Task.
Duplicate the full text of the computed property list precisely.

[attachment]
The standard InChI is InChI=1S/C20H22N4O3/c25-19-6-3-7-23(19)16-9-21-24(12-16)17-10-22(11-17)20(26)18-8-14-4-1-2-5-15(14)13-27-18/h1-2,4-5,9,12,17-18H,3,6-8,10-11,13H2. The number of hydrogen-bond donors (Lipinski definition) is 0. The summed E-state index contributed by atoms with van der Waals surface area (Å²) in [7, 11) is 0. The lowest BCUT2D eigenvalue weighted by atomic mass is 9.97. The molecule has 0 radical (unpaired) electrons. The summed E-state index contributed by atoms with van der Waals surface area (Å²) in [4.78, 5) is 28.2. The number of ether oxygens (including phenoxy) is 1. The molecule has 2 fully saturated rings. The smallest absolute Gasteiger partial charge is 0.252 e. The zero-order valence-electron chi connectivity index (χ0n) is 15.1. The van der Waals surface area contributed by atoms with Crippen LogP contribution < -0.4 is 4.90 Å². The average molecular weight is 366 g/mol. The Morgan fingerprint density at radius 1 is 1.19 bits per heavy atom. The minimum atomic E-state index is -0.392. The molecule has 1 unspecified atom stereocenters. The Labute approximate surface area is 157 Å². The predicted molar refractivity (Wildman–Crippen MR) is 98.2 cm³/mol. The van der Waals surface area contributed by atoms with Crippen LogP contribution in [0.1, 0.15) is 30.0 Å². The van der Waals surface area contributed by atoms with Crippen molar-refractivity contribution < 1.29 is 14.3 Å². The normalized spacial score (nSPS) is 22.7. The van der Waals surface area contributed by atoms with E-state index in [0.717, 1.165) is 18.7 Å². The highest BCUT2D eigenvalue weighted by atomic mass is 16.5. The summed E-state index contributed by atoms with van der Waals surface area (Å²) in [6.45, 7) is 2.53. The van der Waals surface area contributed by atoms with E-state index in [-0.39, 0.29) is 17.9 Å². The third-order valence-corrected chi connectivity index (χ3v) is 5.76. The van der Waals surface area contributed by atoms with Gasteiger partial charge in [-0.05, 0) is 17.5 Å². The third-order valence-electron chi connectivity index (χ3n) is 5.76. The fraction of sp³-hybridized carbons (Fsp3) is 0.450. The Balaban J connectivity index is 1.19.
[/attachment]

The standard InChI is InChI=1S/C20H22N4O3/c25-19-6-3-7-23(19)16-9-21-24(12-16)17-10-22(11-17)20(26)18-8-14-4-1-2-5-15(14)13-27-18/h1-2,4-5,9,12,17-18H,3,6-8,10-11,13H2. The number of hydrogen-bond donors (Lipinski definition) is 0. The summed E-state index contributed by atoms with van der Waals surface area (Å²) in [7, 11) is 0. The lowest BCUT2D eigenvalue weighted by atomic mass is 9.97. The molecule has 0 radical (unpaired) electrons. The summed E-state index contributed by atoms with van der Waals surface area (Å²) in [4.78, 5) is 28.2. The number of ether oxygens (including phenoxy) is 1. The molecule has 2 fully saturated rings. The smallest absolute Gasteiger partial charge is 0.252 e. The zero-order valence-electron chi connectivity index (χ0n) is 15.1. The van der Waals surface area contributed by atoms with Crippen LogP contribution < -0.4 is 4.90 Å². The average molecular weight is 366 g/mol. The Morgan fingerprint density at radius 1 is 1.19 bits per heavy atom. The minimum atomic E-state index is -0.392. The molecule has 1 unspecified atom stereocenters. The Labute approximate surface area is 157 Å². The predicted molar refractivity (Wildman–Crippen MR) is 98.2 cm³/mol. The van der Waals surface area contributed by atoms with Crippen LogP contribution in [0.1, 0.15) is 30.0 Å². The van der Waals surface area contributed by atoms with Crippen molar-refractivity contribution < 1.29 is 14.3 Å². The normalized spacial score (nSPS) is 22.7. The van der Waals surface area contributed by atoms with E-state index in [0.717, 1.165) is 18.7 Å². The highest BCUT2D eigenvalue weighted by atomic mass is 16.5. The summed E-state index contributed by atoms with van der Waals surface area (Å²) in [6.45, 7) is 2.53. The van der Waals surface area contributed by atoms with E-state index in [-0.39, 0.29) is 17.9 Å². The third-order valence-corrected chi connectivity index (χ3v) is 5.76. The van der Waals surface area contributed by atoms with Gasteiger partial charge in [-0.05, 0) is 17.5 Å². The third-order valence-electron chi connectivity index (χ3n) is 5.76. The fraction of sp³-hybridized carbons (Fsp3) is 0.450. The Balaban J connectivity index is 1.19.